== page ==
Thursday, July 23, 2009

Chareidi consensus? Jonathan Rosenblum


[...] But it is absolutely false to state that there is any kind of consensus that the mother is innocent or a categorical rejection of the claims of Hadassah. In yesterday's Mishpacha, by far the largest circulation haredi weekly, Rabbi Mordechai Gotfarb of the Toldot Aharon community is quoted, "Of course, if she were diagnosed with Munchausen, then we would understand that the child would have to be taken away."

Rabbi Moshe Sternbuch, head of the Eda Haredit rabbinical court, did not reject out of hand police claims in a statement issued last Friday: "If their allegations are true, this woman deserves the appropriate medical treatment, but not to sit in a prison cell with such subhuman treatment." He went on to categorically reject "any talk of boycotting the hospital" as "against Halacha and self-damaging" in light of the fact that "many in our community receive their services with great care."

That does not mean, of course, that every claim of the hospital and police is accepted at face value. Many haredim would still like to know what were the presenting symptoms when the boy in question was placed in Hadassah's children's oncology ward, and how his mother could have prevented him from eating under the noses of the hospital staff during the nearly seven months he has been hospitalized. But there is a willingness to wait until trial for the full presentation of the facts.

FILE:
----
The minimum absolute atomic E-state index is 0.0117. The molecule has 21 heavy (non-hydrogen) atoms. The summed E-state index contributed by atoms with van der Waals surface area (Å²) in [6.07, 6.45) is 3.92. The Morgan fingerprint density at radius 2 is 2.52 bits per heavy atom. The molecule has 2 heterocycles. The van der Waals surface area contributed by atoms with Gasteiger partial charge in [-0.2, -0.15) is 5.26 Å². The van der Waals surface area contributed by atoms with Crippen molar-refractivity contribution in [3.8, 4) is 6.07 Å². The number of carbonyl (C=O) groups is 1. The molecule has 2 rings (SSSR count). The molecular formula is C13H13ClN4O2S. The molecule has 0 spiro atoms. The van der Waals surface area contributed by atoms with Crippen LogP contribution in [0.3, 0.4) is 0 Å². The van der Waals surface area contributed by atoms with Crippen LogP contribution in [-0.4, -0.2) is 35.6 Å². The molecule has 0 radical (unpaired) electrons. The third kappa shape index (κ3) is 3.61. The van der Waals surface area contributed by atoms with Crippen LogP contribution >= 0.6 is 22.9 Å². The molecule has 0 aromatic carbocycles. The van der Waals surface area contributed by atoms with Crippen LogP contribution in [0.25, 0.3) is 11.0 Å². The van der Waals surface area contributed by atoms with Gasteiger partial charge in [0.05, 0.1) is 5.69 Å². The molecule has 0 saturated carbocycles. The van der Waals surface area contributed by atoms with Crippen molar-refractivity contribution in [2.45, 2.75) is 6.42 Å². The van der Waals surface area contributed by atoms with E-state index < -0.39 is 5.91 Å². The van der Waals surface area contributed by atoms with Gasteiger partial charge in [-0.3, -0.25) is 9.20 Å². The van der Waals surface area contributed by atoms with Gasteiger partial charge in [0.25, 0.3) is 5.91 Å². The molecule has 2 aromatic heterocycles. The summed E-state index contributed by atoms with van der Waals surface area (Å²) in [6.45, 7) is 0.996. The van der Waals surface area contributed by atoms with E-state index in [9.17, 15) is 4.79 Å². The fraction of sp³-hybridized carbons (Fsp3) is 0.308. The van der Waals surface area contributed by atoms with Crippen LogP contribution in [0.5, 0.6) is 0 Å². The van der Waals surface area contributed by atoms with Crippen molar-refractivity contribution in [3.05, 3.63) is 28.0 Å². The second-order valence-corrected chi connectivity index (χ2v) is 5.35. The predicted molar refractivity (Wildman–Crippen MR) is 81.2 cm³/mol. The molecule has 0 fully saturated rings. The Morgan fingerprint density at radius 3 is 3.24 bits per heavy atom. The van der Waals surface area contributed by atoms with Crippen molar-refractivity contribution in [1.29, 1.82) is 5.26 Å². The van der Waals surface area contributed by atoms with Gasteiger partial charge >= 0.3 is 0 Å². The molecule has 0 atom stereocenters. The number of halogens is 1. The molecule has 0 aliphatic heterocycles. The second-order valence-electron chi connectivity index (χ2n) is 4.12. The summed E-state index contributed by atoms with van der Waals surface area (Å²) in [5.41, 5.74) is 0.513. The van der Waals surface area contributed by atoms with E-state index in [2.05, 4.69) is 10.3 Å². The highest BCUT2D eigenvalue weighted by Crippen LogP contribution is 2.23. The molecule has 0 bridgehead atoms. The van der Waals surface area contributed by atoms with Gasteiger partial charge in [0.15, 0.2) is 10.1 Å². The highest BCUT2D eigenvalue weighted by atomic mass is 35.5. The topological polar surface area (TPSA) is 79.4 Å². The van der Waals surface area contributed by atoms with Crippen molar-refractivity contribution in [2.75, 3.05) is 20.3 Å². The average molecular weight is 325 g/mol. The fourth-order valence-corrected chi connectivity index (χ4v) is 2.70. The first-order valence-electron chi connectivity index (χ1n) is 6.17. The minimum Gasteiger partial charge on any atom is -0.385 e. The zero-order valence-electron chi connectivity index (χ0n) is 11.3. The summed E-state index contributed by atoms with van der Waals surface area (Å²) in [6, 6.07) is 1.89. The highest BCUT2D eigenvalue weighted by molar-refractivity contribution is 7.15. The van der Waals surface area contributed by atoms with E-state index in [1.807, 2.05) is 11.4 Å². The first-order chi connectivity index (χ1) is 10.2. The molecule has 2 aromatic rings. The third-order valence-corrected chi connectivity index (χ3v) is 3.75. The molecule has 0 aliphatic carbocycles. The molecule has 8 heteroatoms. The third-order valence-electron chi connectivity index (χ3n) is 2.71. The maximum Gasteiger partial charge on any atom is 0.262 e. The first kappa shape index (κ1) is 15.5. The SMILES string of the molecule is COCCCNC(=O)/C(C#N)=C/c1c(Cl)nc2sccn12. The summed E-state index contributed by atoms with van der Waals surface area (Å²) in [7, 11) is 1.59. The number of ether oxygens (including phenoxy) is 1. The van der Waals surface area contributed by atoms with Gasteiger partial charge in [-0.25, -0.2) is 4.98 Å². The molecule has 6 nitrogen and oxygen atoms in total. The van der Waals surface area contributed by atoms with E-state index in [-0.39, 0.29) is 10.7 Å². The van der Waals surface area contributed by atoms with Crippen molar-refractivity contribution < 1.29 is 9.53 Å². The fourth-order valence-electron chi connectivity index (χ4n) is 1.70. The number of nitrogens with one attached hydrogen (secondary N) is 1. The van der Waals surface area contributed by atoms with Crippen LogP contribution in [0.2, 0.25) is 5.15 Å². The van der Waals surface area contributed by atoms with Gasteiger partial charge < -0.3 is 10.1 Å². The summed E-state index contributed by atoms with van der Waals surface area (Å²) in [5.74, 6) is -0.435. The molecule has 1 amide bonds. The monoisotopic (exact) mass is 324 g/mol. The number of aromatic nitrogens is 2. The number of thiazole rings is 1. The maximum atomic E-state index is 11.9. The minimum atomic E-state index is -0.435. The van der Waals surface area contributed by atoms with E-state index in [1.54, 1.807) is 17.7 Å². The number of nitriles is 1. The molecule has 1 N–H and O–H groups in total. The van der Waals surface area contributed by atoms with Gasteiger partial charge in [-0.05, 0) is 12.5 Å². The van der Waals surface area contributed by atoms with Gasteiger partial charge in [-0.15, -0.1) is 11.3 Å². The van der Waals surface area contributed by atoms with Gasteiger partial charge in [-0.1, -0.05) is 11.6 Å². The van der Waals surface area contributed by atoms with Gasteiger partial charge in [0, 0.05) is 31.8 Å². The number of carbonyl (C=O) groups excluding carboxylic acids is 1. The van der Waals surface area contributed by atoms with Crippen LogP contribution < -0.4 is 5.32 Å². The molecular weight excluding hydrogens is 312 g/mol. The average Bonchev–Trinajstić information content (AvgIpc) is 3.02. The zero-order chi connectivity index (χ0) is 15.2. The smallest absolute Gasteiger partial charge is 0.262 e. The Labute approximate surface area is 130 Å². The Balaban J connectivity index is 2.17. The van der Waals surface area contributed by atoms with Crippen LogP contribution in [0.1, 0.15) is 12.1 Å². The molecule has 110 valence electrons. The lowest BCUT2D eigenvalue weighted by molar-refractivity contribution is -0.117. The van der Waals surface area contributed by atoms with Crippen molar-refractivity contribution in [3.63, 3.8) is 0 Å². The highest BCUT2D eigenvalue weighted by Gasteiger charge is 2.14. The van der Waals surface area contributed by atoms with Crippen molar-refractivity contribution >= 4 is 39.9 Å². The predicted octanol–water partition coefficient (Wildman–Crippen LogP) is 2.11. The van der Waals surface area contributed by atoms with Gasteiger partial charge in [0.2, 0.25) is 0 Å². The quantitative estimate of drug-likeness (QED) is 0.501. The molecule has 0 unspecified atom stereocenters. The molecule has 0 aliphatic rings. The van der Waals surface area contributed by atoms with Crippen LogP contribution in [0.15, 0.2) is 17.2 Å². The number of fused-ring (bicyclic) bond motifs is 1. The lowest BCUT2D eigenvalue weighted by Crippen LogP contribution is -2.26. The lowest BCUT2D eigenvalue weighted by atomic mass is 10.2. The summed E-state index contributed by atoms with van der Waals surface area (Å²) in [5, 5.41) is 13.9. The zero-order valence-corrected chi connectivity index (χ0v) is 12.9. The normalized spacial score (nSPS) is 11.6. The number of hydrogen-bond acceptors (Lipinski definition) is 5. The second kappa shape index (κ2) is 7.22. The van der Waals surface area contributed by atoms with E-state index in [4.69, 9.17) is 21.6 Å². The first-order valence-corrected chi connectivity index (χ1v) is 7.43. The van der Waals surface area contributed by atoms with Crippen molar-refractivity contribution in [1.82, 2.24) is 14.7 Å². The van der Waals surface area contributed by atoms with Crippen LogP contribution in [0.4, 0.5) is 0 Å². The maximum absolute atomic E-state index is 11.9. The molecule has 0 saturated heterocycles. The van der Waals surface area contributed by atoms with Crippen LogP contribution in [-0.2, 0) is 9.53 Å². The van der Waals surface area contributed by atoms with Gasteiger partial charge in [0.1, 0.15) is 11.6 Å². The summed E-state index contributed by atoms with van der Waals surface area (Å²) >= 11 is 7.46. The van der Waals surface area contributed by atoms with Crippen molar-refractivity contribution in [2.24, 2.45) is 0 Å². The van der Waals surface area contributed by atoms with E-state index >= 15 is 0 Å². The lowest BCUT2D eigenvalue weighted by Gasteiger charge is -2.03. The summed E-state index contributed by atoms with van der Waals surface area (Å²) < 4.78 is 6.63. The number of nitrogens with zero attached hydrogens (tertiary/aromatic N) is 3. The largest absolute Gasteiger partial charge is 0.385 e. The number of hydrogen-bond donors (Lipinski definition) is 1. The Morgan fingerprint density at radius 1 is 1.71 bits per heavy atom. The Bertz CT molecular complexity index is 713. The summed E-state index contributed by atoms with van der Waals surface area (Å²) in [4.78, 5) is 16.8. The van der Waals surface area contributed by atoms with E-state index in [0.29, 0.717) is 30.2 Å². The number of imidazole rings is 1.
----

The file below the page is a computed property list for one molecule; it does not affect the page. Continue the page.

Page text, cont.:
IF THERE is one thing, however, about which there is a nearly unanimous agreement across all sectors of the haredi community, it is condemnation of violent actions, such as throwing stones at police and burning garbage cans. From the beginning of the Shabbat demonstrations, after Mayor Nir Barkat's bombastic announcement of the opening of a municipal parking lot, as if he were the secular Saracen recapturing the city from the haredim, Sternbuch has issued countless public proclamations stating clearly, "Anyone who commits acts of violence declares that he doesn't belong to our community."[...]

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